My Husband, My Hero and Murphy’s Law

If it is rare, if it almost never happens, if there is only a slight chance, in find you soonerany given health crisis, it happens to my husband.

Know many people who have had two stints fail within three months and end up having by pass surgery? MRSA contracted after a surgery, showing up negative after three months of IV antibiotics, only to end up with reoccurrence a year later in such a masked, deadly, septic way that it took three weeks and near death to diagnosis? That once it was found it required a removal of an artificial femoral graft in an eight plus hour surgery? Not to mention the whole misdiagnosis that more than likely left him a paraplegic. I could keep going with past history but you get the gist.

In typical Murphy logic, Thursday he had a “routine” surgery for dialysis patients. They go into the forearm do some rewiring of the veins and arteries and build an A V Fistula. When this matures, it will be the access for dialysis. A temporary port is also inserted in his chest. When I went to see him in the recovery room he complained of numbness and tingling in his thumb and first two fingers. The surgeon said this was more than likely due to the local anesthetic that was put in his arm in addition to the general he was under. It will wear off in a few hours like when you go to the dentist.

When I arrived at the hospital Friday, my husband was still down at dialysis. I knew when he was returning to his room before I saw him. I knew because I heard him howling uncontrollably in pain from down the hall. Now he has been through a lot, and I know he has a high tolerance for pain. There was definitely something wrong. The surgeon was called, and to his credit actually came up to check with another patient waiting for him on the OR table. He said he’d have to go back in to check that there was no blockage or clot. My husband was again prepped for surgery and scheduled next. It turned out that due to my husband’s vascular disease that he was not getting enough blood flow to his hand. The surgeon did some “tweaking” of the fistula and my husband felt immediate relief in recovery.

courage and perserveranceNow our dilemma is his arms are his legs. With the fistula and incision needing time to recover, how does he transfer?  The surgeon believes two or three days and he should be able to put pressure on it without pain. They will have physical and occupational therapy work with him to try and find alternate ways for him to move about.  Then he will be able to come home.

Throughout all this: the frightening morning that took us to the ER, the diagnosis of end stage renal failure, the need for dialysis and the surgery, he stays positive. Every time he gets knocked down, he dusts himself off and gets ready to face the next challenge. I am in awe of the strength and bravery he always has. It’s not an act; he’s not putting on a brave face for me. It is who he is.

My husband, my hero.

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7 thoughts on “My Husband, My Hero and Murphy’s Law

  1. Avatar of Gail KrollGail Kroll

    Dearest Pegi, I tried commenting on your beautiful post all night but my computer was on the glitch. Anyway? I wanted to tell you how much I loved your obvious love for your husband shines through in this post. It gives us all hope and admiration for our carees. Thank you for saying it as you always do so eloquently and beautifully again.God bless you and Jim, Pegi! Your Faith shines through too! God bless you and Jim!My prayers and love go out to you both always! Love, Gail XO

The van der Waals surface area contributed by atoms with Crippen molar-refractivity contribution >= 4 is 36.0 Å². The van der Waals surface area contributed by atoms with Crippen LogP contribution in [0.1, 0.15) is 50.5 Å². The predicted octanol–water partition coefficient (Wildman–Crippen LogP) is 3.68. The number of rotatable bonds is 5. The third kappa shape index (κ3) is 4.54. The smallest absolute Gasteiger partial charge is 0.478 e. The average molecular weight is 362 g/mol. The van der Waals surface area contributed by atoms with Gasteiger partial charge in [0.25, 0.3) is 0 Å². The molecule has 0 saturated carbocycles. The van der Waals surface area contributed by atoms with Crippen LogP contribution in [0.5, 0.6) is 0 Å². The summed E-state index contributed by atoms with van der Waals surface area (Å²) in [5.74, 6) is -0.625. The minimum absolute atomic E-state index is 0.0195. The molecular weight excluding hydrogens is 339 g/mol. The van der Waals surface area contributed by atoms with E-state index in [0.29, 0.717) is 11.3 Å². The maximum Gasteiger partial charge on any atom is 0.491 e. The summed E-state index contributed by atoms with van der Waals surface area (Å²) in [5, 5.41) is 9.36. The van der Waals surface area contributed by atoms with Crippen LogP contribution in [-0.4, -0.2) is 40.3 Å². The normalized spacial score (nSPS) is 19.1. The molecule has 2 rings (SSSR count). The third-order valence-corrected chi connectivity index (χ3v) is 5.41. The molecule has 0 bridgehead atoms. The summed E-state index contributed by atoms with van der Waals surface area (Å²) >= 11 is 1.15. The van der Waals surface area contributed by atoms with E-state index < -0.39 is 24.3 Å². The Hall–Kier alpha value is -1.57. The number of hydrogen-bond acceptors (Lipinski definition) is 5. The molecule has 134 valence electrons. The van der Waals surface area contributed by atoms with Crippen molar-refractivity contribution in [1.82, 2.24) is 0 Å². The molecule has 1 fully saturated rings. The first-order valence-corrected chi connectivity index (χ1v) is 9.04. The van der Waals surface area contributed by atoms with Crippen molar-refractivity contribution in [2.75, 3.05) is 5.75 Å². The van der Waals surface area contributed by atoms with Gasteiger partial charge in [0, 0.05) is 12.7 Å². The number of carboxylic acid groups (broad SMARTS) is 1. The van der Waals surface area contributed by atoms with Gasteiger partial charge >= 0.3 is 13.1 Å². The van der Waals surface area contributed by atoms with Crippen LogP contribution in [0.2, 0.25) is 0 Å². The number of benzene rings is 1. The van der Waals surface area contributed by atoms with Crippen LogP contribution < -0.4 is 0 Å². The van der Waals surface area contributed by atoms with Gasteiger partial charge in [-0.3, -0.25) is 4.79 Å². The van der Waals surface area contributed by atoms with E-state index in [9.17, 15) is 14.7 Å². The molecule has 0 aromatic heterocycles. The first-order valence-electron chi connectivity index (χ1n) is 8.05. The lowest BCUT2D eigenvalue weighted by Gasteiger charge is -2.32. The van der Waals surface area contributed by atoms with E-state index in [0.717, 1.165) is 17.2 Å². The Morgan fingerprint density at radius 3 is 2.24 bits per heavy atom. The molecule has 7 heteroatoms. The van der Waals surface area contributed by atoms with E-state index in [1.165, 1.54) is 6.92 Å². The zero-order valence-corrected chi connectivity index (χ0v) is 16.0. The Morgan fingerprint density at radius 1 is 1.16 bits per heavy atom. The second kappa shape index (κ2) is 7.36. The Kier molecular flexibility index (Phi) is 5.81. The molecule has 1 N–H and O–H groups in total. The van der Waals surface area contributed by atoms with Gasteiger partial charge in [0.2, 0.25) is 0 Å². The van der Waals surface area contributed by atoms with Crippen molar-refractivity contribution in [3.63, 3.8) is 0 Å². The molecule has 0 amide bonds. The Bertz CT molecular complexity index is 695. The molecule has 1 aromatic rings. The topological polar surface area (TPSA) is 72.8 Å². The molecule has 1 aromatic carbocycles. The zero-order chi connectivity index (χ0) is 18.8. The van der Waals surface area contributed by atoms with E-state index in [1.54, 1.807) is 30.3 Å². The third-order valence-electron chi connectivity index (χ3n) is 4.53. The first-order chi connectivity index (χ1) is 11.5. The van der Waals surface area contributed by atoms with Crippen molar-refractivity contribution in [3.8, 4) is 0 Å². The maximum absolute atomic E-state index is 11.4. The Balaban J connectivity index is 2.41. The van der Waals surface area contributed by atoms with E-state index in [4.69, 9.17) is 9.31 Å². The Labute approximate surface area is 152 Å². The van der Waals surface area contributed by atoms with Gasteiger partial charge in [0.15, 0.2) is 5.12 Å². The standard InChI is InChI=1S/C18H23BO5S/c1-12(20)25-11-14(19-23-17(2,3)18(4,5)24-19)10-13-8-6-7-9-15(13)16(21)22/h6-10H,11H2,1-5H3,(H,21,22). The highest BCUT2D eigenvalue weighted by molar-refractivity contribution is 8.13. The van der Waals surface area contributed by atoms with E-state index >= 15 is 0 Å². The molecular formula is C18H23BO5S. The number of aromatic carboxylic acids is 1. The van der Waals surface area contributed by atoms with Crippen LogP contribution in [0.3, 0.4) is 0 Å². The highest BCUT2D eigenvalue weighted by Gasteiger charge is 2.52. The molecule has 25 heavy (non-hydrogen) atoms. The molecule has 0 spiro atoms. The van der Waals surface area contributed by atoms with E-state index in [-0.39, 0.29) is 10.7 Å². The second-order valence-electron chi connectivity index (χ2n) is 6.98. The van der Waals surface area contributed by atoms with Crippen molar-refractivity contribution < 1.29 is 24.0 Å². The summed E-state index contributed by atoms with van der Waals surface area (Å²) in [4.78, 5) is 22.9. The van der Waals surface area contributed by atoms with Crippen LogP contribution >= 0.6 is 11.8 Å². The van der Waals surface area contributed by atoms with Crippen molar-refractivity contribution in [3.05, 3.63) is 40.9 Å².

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  2. Avatar of TrishTrish

    Pegi, I admire not only the strength and determination of your husband but yours as well. It’s amazing either one of you can crack a smile through such relentless and unforgiving obstacles. As much as you guys can handle, I am hoping for some relief for both of you so you can enjoy just a simple day without pain, infection or surprises. I loved your post the other day about hoping this dialysis, while something you’ve tried to keep at bay, just might bring you and your husband happier days in which he feels better. That’s my wish for you both, too. Sending love, hugs, and prayers my dear friend.

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  3. Avatar of CasandraCasandra

    Pegi, I am so sorry that he has had to go through all of this and you, as well. I know I’ve tried to check in here and again to make sure you’re doing okay. You are so strong and I draw a lot of my strength from you. I AM keeping you both in my prayers.

    Reply
  4. Avatar of DeniseDenise

    Hi Pegi–I so hope that new week brings good luck.

    It’s so nice to be married to your hero, isn’t it? I would imagine Jim says the same about you.

    Thanks so much for keeping us posted.

    Reply
  5. Avatar of EllysGdaughterEllysGdaughter

    Pegi, I am so glad to hear you are married to your hero! You two have really been through the wringer of an adventure this time! May God continue to grant healing emotionally and physically for you both!

    Reply
  6. Avatar of ejourneysejourneys

    Pegi, I agree with Trish — for all that you both have been through, you have dusted yourselves off together. Through your shared strength you make each other stronger. And as Casandra has said, you strengthen us as well. Thank you for your courage and your heart. Sending prayers and (((Hugs))) from here.

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  7. Avatar of PegiPegi Post author

    Thank you all so much for your kind words and support. I draw so much strength and inspiration from all of you, my Caregiving family.

    Reply

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